There are plenty of advocates for a sweet blend of anarchy in the new social media world, like the Cluetrain guys who started it all or Seth Godin. But it seems to me that there is room for a little discipline and lots of method. I agree with the Cluetrain guys when they say that a connected market place has more in common with the souk than the post-war mass advertising maelstrom. I agree with Seth when he says that no-one "owns" a community, and right of participation has to be earned.
But I also believe that you can build a disciplined digital community marketing model for brands and people. I suggest that the principles are:
- real two-way (multi-way?) interaction around the brand premise and promise;
- no less than 100% transparency;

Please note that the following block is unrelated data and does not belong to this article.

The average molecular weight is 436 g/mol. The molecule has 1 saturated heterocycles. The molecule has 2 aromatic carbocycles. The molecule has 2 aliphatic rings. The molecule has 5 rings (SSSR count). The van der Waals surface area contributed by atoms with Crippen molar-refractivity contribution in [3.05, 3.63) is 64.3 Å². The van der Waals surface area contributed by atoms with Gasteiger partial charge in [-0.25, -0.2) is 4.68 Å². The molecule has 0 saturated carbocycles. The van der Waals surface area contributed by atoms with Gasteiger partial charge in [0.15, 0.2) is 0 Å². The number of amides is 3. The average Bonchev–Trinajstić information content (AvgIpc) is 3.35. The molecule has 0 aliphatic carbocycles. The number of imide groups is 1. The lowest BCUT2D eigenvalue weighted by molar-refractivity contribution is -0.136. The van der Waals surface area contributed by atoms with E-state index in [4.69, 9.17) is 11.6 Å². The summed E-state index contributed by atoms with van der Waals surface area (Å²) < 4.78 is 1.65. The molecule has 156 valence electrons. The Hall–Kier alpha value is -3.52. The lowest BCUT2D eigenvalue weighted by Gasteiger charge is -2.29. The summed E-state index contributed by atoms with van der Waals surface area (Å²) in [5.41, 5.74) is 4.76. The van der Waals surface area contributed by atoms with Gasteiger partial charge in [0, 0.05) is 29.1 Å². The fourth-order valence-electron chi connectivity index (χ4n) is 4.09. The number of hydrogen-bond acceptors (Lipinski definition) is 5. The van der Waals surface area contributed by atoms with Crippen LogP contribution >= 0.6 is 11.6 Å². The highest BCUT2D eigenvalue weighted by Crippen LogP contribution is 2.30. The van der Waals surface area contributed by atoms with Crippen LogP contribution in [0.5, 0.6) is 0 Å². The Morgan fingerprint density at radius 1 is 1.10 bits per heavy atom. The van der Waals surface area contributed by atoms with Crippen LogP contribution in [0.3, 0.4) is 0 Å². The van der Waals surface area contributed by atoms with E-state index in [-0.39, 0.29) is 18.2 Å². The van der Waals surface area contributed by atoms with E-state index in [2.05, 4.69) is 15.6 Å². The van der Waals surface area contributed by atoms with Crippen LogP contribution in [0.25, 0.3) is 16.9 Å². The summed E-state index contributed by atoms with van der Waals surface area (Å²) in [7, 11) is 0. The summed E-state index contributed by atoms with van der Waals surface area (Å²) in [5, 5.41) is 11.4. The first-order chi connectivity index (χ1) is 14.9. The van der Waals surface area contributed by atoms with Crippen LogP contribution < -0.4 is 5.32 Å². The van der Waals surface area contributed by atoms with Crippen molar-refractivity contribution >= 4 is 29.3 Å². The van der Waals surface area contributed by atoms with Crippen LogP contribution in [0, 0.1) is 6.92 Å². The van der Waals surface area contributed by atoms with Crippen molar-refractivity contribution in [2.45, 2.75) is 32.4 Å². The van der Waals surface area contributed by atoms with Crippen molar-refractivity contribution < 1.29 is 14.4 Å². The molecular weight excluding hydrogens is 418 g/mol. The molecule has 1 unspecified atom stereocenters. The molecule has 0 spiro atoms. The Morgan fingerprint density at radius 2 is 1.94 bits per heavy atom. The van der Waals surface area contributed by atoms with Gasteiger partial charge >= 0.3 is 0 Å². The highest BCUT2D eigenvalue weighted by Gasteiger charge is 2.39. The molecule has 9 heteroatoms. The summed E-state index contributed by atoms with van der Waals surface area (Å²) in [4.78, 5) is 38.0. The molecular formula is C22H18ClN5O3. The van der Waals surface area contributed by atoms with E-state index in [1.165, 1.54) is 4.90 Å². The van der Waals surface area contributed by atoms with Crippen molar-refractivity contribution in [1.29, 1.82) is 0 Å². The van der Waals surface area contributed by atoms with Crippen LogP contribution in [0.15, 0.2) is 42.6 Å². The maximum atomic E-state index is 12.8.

- measurable intrinsic and extrinsic benefit for both consumers and brand-owners;
- ongoing incentive for participation; and
- commitment by brands to act on the voice of the community.
That sounds really esoteric - but I think that we could build a simple model for this. That model would allow brands to understand what their role should be, yet provide clear imperatives for investment with solid measurement criteria. It could also provide a "bill of rights" for consumers via a code of behavior with which to hold brands accountable. Something beyond WOMMA, something that focused on mutual obligation and benefit.
One key failure of current marketing practise is that it relies on companies selling brands instead of people buying brands. Way too much focus on one party, with a consequent loss of individuality and informality... which gives rise to "over-sell" by one side of the conversation, and cynicism by the other. What if we set that to rights via a new paradigm? What if we restored the value of trust?
I'd be really interested in feedback around this idea. Feels like the start of something...
Thought for the Day: What if brands behaved like people? Maybe there's a way to build a new model for community marketing that depends on trust rather than pitch.